In 1980, after a special archaeological dig at the battle site, excavated cartridge cases used during the battle underwent special forensic testing. This was done in an attempt to match up various guns currently held in museums and private hands to a casing from the battle site.  Only a few guns in museums tested positive with five or six of them being in private hands.  Since that time, a few others have been forensically matched.  Because forensic science is not perfect, the results - in some cases - can be inconclusive.   The only complete and original Colt SAA in private hands today, positively identified as having been at this historic fight, is SN #5773.  

Because the Indians had carefully swept the battlefield clear of nearly all guns and carried them away, today there are almost no guns in private hands that are positively proven to have been at this battle site - with the gun up for sale at Julia’s being one of the very few exceptions.  There are, of course, a number of guns that come with claims that they were captured or used at the Battle of the Little Bighorn, based on family lore or legend. But none of those firearms can be absolutely proven to have been used there. 
 
This gun is a truly rare and historic object related to one of the most historic and disastrous U.S. Military engagements of all times up to June, 1876.  This rare gun comes to auction with a presale estimate of $175,000-275,000 and some members of the collecting fraternity consider these numbers to be very conservative and reasonable.  Rare arms and objects related to the Battle of the Little Bighorn are not unfamiliar to James D. Julia.  In April of 2000, Julia’s handled a Winchester Model 66 rifle forensically proven to have been at the battle and used by a Cheyenne brave.  Although the 66 Carbine in its condition would normally bring at that time $3,000 or $4,000, this gun - because of its extraordinary historic import - saw tremendous competition and finally sold for $684,500.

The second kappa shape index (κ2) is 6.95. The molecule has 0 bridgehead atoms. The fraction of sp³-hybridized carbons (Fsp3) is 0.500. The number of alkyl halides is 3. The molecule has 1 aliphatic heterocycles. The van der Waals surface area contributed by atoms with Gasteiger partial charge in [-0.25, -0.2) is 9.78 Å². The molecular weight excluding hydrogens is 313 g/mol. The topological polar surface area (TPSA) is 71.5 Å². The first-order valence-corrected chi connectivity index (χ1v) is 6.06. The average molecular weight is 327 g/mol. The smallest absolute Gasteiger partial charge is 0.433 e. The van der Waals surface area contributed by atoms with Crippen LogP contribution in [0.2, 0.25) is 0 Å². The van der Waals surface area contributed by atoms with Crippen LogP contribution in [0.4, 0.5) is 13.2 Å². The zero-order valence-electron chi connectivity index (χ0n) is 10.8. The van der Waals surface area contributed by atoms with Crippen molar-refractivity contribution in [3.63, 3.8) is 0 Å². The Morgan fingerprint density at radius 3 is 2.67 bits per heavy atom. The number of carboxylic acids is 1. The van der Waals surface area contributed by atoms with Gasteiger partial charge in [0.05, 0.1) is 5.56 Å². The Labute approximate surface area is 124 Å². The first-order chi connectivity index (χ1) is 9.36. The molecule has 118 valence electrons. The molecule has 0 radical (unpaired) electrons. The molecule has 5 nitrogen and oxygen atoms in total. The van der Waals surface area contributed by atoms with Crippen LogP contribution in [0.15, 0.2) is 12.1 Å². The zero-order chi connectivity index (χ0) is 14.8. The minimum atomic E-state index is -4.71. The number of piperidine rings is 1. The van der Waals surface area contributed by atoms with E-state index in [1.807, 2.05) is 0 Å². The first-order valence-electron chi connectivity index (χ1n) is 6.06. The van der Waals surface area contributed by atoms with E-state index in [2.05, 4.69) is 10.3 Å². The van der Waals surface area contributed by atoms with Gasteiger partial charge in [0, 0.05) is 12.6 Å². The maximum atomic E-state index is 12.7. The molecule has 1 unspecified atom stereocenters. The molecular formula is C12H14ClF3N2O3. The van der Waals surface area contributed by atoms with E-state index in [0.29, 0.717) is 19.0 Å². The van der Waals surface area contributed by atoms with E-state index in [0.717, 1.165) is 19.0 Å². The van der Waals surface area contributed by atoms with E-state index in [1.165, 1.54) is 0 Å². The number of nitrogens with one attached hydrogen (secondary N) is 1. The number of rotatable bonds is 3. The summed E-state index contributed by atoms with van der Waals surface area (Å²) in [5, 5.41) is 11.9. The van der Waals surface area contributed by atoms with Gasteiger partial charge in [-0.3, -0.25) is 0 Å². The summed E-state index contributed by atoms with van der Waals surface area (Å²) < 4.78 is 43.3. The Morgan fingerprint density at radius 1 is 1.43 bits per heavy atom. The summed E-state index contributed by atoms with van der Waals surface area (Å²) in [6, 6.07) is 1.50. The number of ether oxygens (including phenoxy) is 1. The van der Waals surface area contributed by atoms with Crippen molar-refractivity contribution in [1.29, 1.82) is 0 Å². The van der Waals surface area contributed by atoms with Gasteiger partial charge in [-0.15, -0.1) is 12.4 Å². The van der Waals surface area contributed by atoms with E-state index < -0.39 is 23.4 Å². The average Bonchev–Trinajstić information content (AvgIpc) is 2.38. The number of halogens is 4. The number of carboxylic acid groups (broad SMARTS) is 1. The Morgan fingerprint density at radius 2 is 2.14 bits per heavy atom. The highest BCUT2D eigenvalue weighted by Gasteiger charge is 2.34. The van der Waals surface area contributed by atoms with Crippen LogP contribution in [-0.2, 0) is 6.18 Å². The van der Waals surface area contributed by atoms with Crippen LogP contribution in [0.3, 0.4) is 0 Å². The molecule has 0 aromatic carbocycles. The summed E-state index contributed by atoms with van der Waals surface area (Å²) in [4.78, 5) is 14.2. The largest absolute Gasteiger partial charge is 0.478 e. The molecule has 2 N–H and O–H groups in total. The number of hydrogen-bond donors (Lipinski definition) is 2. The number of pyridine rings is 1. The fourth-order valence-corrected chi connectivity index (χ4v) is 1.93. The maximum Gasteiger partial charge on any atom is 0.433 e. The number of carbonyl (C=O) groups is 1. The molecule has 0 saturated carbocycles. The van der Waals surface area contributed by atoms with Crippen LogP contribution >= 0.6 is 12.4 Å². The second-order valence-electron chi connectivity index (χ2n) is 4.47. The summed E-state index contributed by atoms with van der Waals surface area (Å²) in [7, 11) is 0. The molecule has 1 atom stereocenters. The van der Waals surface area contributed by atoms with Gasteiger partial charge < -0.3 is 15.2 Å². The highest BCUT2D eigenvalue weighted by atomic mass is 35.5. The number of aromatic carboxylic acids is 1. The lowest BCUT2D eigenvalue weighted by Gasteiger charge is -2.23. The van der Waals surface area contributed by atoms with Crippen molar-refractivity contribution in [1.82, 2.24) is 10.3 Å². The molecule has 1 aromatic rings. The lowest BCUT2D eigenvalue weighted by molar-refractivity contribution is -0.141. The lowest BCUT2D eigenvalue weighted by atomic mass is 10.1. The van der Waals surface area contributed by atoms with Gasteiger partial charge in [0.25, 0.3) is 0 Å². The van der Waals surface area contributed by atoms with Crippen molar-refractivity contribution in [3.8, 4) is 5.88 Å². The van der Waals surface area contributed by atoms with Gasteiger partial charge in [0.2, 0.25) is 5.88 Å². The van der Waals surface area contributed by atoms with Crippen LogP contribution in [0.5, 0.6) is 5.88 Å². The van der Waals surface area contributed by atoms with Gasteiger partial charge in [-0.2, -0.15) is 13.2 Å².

This rare gun is part of an extraordinary offering of rare firearms, including important Confederate Arms, noted outlaw Cole Younger’s Smith & Wesson revolver, Bowie knives, swords, historic Winchesters, rare military arms and headgear, and a spectacular diversity of superb high quality sporting arms, to be sold at the company’s April 11th-13th Fine Firearms auction in Fairfield, Maine. The sale starts at 10am each day. All items will be available for preview on April 8th-10th from 9am to 5pm daily. For more information, please see http://www.jamesdjulia.com.

About James D. Julia, Inc.
James D. Julia, Inc. is one of the top ten antique auction houses in North America as measured by annual sales and is the leading auction house in the world for high end, rare, and valuable firearms. The company conducts two extraordinary firearms auctions a year in Fairfield, Maine where clients from all over the world gather to compete on rare treasures such as this important Colt SAA.  In business for over 45 years, the company routinely establishes new world records. Julia’s consists of three key divisions, including rare firearms and militaria; fine and Asian art and antiques; and lamps, glass, and jewelry. Each division is regarded for its excellence and is staffed with world-class specialists to insure fair and professional authentication, identification, and valuation services. For more information on James D. Julia, Inc., please visit http://www.jamesdjulia.com.